The Children's Commissioner Judge Andrew Becroft has released his report today recommending major changes to the current state care system. Māori numbers within State care is significant and he says creating a stronger relationship with iwi and whānau is the best way forward.
Jugde Becroft believes the state care system is broken and it's time for a new approach. He says, "I guess you could say we've had a European system with Māori add-ons. What needs to change is that it's gotta be a Māori system, a kaupapa-Māori system for Māori by Māori."
With two-thirds of the 6,300 children in State care being Māori, the Commissioner believes it's time Government partner with iwi to deliver specially designed solutions.
He also says, "We think that community homes, well-supervised with expert wrap-around services stand a much better chance of turning lives around and of producing productive adults. It's the way forward."
Minister of Children Tracey Martin says, "I think iwi and whānau have to be much more involved than they are now, absolutely, and Oranga Tamariki needs to be working with and is working with iwi around the country to make sure we resource them, strengthen their capacity and involve them much more in the future of what is going to be the well-being of our children."
The collaborative approach is one of three recommendations in the report:
- Iwi - The collaborative approach is one of three recommendations in the report.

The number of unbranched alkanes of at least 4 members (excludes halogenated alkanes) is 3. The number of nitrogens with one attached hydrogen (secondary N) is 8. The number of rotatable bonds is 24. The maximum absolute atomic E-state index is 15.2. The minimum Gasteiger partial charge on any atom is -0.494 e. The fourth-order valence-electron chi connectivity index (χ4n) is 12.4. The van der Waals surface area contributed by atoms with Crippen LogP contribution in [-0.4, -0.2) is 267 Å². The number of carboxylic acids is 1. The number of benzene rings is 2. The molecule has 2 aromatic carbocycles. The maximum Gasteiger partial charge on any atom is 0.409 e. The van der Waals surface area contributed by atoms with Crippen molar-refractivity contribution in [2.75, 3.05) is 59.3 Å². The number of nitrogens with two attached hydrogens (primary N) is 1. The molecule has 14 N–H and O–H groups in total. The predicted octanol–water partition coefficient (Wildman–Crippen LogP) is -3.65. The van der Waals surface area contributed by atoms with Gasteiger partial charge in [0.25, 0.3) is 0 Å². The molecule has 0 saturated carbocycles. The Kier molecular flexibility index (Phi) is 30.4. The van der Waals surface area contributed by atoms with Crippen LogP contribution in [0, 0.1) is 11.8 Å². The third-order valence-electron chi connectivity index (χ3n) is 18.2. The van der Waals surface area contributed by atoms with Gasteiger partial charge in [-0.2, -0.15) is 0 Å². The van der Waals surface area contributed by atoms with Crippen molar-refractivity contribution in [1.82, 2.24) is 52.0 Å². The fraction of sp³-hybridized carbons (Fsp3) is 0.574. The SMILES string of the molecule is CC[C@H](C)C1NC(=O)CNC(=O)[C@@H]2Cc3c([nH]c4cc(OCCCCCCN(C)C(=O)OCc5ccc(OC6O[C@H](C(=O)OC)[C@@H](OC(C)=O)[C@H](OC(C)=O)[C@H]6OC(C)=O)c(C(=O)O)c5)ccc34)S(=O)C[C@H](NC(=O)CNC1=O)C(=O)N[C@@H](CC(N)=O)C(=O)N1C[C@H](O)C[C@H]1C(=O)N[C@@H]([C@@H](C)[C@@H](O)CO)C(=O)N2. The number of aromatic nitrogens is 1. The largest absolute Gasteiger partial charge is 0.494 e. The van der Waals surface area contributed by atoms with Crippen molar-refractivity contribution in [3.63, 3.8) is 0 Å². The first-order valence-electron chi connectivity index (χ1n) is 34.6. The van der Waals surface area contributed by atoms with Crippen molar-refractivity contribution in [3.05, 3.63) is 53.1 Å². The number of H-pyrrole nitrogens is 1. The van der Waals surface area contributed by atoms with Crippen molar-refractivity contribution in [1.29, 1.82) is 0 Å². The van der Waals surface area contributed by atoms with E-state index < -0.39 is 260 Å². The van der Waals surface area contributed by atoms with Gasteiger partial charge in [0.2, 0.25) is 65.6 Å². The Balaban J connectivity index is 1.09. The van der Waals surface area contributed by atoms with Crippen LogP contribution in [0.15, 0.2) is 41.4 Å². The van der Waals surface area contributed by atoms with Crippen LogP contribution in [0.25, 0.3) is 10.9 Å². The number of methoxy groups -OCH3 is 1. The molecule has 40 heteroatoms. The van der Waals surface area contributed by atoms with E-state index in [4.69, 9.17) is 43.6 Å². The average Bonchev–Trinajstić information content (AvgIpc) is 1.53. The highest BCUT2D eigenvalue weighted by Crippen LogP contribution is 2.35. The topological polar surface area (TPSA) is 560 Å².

- Kainga ā-Hapori - The opening of more co-run kin homes or community group homes to replace secure institutional residences.
- Wheakoranga - Identifies a set of 21 experiences he hopes children in State care will encounter.
Judge Becroft says, "What we are strongly recommending is while a child is in State care good work is done with families but when children or young people are on remand, go back to their families they've got stability and security and a much better chance of success."
The Minister is still to finalise a proposal on the Royal Commission of Inquiry into Abuse in State Care expected mid to late this year.
Martin also says, "That's still a work in progress so I'm hoping that I'll be able to come before the end of the year with cabinet's outcomes."
The Children's Commissioner is an Independent Crown Entity, appointed by the Governor-General, carrying out responsibilities and functions set out in the Children's Commissioner Act 2003.